The Bandon Marsh National Wildlife Refuge (43°8′57″N, 124°23′25″W) is part of the Oregon Coast National Wildlife Refuge Complex and consists of 3.60 km2 in two units: Bandon Marsh and Ni-les'tun (Figure 1). The Bandon Marsh Unit is a 1.24-km2, nondiked tidal saltmarsh located on the south bank near the mouth of the Coquille River. Based on historic vegetation mapping, the Bandon Marsh Unit may have developed as a low sand marsh from open water within the past 150 y (Brophy 2005). This rapid accretion of new marsh may be due to increased sediment loads and hydrologic changes in the Coquille River from diking upstream pastures and road construction. The Bandon Marsh Unit differs from the Ni-les'tun Unit by its young age, immature high marsh plant community, low elevation, and lack of a perennial stream network.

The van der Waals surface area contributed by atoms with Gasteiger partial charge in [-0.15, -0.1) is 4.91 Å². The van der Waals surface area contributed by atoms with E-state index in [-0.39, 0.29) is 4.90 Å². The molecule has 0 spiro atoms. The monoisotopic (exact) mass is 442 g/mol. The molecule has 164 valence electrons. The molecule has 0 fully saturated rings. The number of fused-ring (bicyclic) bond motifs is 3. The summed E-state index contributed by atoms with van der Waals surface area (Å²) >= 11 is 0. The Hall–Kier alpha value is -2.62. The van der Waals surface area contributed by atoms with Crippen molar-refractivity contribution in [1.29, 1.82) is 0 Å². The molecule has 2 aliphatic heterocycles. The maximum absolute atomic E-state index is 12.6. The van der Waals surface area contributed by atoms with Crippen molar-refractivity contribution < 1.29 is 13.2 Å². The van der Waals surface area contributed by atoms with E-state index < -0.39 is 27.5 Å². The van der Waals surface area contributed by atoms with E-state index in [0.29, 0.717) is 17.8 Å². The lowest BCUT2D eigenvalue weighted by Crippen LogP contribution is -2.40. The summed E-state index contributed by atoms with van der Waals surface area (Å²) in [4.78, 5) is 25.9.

Figure 1.

Bandon Marsh National Wildlife Refuge, Oregon, study area. Prerestoration tide gates were located at the outlets of Fahys (western drainage), No Name, and Redd (eastern drainage) creeks. Sample methods include double fyke hoop net trap, electrofishing, bag seine, and bagless seine. The former dike was located on the north bank of the Coquille River between Fahys Creek and No Name Creek. Sampling was conducted between November 2007 and September 2013.

Figure 1.

Bandon Marsh National Wildlife Refuge, Oregon, study area. Prerestoration tide gates were located at the outlets of Fahys (western drainage), No Name, and Redd (eastern drainage) creeks. Sample methods include double fyke hoop net trap, electrofishing, bag seine, and bagless seine. The former dike was located on the north bank of the Coquille River between Fahys Creek and No Name Creek. Sampling was conducted between November 2007 and September 2013.

Close modal